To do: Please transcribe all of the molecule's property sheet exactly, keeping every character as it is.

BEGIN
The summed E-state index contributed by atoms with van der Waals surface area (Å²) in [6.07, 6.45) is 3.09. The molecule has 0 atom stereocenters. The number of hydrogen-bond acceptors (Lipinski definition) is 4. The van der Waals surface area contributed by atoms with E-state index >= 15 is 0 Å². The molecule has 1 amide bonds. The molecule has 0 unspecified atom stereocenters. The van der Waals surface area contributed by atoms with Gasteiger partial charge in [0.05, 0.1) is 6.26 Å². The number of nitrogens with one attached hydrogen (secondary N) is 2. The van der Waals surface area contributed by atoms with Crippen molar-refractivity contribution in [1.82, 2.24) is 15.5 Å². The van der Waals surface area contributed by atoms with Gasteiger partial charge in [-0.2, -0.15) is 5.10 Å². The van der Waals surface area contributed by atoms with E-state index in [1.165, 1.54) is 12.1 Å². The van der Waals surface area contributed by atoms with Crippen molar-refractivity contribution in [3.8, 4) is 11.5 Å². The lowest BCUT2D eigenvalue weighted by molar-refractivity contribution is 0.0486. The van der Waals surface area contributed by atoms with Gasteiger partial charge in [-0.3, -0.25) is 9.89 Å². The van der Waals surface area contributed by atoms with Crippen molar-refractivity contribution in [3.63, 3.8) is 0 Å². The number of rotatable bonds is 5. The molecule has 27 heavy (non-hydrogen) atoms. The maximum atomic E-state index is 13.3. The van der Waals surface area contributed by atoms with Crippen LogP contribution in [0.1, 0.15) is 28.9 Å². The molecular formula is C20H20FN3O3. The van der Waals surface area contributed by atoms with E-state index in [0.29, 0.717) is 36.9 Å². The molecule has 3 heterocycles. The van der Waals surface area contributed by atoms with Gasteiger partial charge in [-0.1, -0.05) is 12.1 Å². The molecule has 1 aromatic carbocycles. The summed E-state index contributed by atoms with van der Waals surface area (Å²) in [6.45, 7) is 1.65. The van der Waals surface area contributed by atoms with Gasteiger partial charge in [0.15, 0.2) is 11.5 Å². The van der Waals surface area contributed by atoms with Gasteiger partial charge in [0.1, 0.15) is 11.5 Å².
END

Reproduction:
The summed E-state index contributed by atoms with van der Waals surface area (Å²) in [6.07, 6.45) is 3.09. The molecule has 0 atom stereocenters. The number of hydrogen-bond acceptors (Lipinski definition) is 4. The van der Waals surface area contributed by atoms with E-state index >= 15 is 0 Å². The molecule has 1 amide bonds. The molecule has 0 unspecified atom stereocenters. The van der Waals surface area contributed by atoms with Gasteiger partial charge in [0.05, 0.1) is 6.26 Å². The number of nitrogens with one attached hydrogen (secondary N) is 2. The van der Waals surface area contributed by atoms with Crippen molar-refractivity contribution in [1.82, 2.24) is 15.5 Å². The van der Waals surface area contributed by atoms with Gasteiger partial charge in [-0.2, -0.15) is 5.10 Å². The van der Waals surface area contributed by atoms with E-state index in [1.165, 1.54) is 12.1 Å². The van der Waals surface area contributed by atoms with Crippen molar-refractivity contribution in [3.8, 4) is 11.5 Å². The lowest BCUT2D eigenvalue weighted by molar-refractivity contribution is 0.0486. The van der Waals surface area contributed by atoms with Gasteiger partial charge in [-0.3, -0.25) is 9.89 Å². The van der Waals surface area contributed by atoms with Crippen molar-refractivity contribution in [3.63, 3.8) is 0 Å². The number of rotatable bonds is 5. The molecule has 27 heavy (non-hydrogen) atoms. The maximum atomic E-state index is 13.3. The van der Waals surface area contributed by atoms with Crippen LogP contribution in [0.1, 0.15) is 28.9 Å². The molecular formula is C20H20FN3O3. The van der Waals surface area contributed by atoms with E-state index in [0.29, 0.717) is 36.9 Å². The molecule has 3 heterocycles. The van der Waals surface area contributed by atoms with Gasteiger partial charge in [-0.1, -0.05) is 12.1 Å². The molecule has 1 aromatic carbocycles. The summed E-state index contributed by atoms with van der Waals surface area (Å²) in [6.45, 7) is 1.65. The van der Waals surface area contributed by atoms with Gasteiger partial charge in [0.15, 0.2) is 11.5 Å². The van der Waals surface area contributed by atoms with Gasteiger partial charge in [0.1, 0.15) is 11.5 Å².